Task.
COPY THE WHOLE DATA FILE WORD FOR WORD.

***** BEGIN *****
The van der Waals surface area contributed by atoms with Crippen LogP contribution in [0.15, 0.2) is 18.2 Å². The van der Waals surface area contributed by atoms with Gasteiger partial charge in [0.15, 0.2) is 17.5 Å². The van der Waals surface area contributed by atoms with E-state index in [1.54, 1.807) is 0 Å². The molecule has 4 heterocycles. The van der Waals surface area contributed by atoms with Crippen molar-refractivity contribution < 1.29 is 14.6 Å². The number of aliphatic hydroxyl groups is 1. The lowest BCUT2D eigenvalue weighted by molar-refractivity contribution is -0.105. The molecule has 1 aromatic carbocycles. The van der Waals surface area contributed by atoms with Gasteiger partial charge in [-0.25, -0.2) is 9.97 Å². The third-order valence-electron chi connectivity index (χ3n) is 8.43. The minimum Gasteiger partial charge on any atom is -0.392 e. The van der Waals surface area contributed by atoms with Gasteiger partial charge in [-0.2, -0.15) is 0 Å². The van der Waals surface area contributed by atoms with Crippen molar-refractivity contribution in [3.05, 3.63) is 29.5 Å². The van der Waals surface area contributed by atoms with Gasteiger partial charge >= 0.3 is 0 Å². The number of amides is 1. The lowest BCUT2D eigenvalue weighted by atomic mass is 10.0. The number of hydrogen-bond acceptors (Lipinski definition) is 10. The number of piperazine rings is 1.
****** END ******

The van der Waals surface area contributed by atoms with Crippen LogP contribution in [0.15, 0.2) is 18.2 Å². The van der Waals surface area contributed by atoms with Gasteiger partial charge in [0.15, 0.2) is 17.5 Å². The van der Waals surface area contributed by atoms with E-state index in [1.54, 1.807) is 0 Å². The molecule has 4 heterocycles. The van der Waals surface area contributed by atoms with Crippen molar-refractivity contribution < 1.29 is 14.6 Å². The number of aliphatic hydroxyl groups is 1. The lowest BCUT2D eigenvalue weighted by molar-refractivity contribution is -0.105. The molecule has 1 aromatic carbocycles. The van der Waals surface area contributed by atoms with Gasteiger partial charge in [-0.25, -0.2) is 9.97 Å². The third-order valence-electron chi connectivity index (χ3n) is 8.43. The minimum Gasteiger partial charge on any atom is -0.392 e. The van der Waals surface area contributed by atoms with Gasteiger partial charge in [-0.2, -0.15) is 0 Å². The van der Waals surface area contributed by atoms with Crippen molar-refractivity contribution in [3.05, 3.63) is 29.5 Å². The van der Waals surface area contributed by atoms with Gasteiger partial charge >= 0.3 is 0 Å². The number of amides is 1. The lowest BCUT2D eigenvalue weighted by atomic mass is 10.0. The number of hydrogen-bond acceptors (Lipinski definition) is 10. The number of piperazine rings is 1.